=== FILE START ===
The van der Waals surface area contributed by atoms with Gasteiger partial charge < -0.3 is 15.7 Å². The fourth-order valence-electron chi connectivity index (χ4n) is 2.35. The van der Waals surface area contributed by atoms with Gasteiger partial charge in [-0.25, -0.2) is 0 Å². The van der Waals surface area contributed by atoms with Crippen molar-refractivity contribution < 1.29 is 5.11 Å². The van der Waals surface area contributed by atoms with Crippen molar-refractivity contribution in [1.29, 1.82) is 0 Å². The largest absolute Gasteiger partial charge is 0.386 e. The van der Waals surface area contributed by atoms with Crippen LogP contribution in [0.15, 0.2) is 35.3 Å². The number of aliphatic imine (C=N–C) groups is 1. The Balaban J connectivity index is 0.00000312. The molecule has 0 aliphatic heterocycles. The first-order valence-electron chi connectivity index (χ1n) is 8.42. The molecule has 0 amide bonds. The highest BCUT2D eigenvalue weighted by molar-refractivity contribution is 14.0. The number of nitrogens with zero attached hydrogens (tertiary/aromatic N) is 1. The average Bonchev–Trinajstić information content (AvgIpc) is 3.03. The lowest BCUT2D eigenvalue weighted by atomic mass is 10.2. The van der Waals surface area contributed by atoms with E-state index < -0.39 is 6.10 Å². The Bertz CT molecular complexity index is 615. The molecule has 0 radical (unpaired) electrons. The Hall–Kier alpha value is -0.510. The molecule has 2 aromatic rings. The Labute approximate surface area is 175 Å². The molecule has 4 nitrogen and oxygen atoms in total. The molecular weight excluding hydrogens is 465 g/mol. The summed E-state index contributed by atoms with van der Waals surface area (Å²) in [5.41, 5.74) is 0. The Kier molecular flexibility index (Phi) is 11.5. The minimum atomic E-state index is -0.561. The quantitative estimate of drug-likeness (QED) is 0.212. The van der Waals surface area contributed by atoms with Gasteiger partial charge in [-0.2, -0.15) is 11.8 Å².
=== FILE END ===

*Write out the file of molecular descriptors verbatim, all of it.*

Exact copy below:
The van der Waals surface area contributed by atoms with Gasteiger partial charge < -0.3 is 15.7 Å². The fourth-order valence-electron chi connectivity index (χ4n) is 2.35. The van der Waals surface area contributed by atoms with Gasteiger partial charge in [-0.25, -0.2) is 0 Å². The van der Waals surface area contributed by atoms with Crippen molar-refractivity contribution < 1.29 is 5.11 Å². The van der Waals surface area contributed by atoms with Crippen molar-refractivity contribution in [1.29, 1.82) is 0 Å². The largest absolute Gasteiger partial charge is 0.386 e. The van der Waals surface area contributed by atoms with Crippen LogP contribution in [0.15, 0.2) is 35.3 Å². The number of aliphatic imine (C=N–C) groups is 1. The Balaban J connectivity index is 0.00000312. The molecule has 0 aliphatic heterocycles. The first-order valence-electron chi connectivity index (χ1n) is 8.42. The molecule has 0 amide bonds. The highest BCUT2D eigenvalue weighted by molar-refractivity contribution is 14.0. The number of nitrogens with zero attached hydrogens (tertiary/aromatic N) is 1. The average Bonchev–Trinajstić information content (AvgIpc) is 3.03. The lowest BCUT2D eigenvalue weighted by atomic mass is 10.2. The van der Waals surface area contributed by atoms with E-state index < -0.39 is 6.10 Å². The Bertz CT molecular complexity index is 615. The molecule has 0 radical (unpaired) electrons. The Hall–Kier alpha value is -0.510. The molecule has 2 aromatic rings. The Labute approximate surface area is 175 Å². The molecule has 4 nitrogen and oxygen atoms in total. The molecular weight excluding hydrogens is 465 g/mol. The summed E-state index contributed by atoms with van der Waals surface area (Å²) in [5.41, 5.74) is 0. The Kier molecular flexibility index (Phi) is 11.5. The minimum atomic E-state index is -0.561. The quantitative estimate of drug-likeness (QED) is 0.212. The van der Waals surface area contributed by atoms with Gasteiger partial charge in [-0.2, -0.15) is 11.8 Å².